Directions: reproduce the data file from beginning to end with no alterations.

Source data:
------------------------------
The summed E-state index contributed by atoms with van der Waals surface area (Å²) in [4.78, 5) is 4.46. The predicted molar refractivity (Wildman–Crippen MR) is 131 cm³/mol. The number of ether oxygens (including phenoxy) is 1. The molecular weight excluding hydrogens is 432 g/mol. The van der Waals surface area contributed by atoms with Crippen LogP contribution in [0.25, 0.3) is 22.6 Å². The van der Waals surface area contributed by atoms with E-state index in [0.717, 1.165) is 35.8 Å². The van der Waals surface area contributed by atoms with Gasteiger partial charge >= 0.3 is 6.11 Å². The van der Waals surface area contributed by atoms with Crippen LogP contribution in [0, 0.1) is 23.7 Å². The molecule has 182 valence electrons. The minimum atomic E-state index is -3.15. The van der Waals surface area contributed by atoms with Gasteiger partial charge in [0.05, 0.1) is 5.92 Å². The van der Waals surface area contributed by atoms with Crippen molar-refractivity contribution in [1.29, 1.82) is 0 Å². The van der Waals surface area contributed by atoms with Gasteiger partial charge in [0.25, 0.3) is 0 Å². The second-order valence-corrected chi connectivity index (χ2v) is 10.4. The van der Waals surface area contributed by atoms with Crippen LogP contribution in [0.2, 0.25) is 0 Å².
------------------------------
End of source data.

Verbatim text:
The summed E-state index contributed by atoms with van der Waals surface area (Å²) in [4.78, 5) is 4.46. The predicted molar refractivity (Wildman–Crippen MR) is 131 cm³/mol. The number of ether oxygens (including phenoxy) is 1. The molecular weight excluding hydrogens is 432 g/mol. The van der Waals surface area contributed by atoms with Crippen LogP contribution in [0.25, 0.3) is 22.6 Å². The van der Waals surface area contributed by atoms with E-state index in [0.717, 1.165) is 35.8 Å². The van der Waals surface area contributed by atoms with Gasteiger partial charge >= 0.3 is 6.11 Å². The van der Waals surface area contributed by atoms with Crippen LogP contribution in [0, 0.1) is 23.7 Å². The molecule has 182 valence electrons. The minimum atomic E-state index is -3.15. The van der Waals surface area contributed by atoms with Gasteiger partial charge in [0.05, 0.1) is 5.92 Å². The van der Waals surface area contributed by atoms with Crippen molar-refractivity contribution in [1.29, 1.82) is 0 Å². The van der Waals surface area contributed by atoms with Gasteiger partial charge in [0.25, 0.3) is 0 Å². The second-order valence-corrected chi connectivity index (χ2v) is 10.4. The van der Waals surface area contributed by atoms with Crippen LogP contribution in [0.2, 0.25) is 0 Å².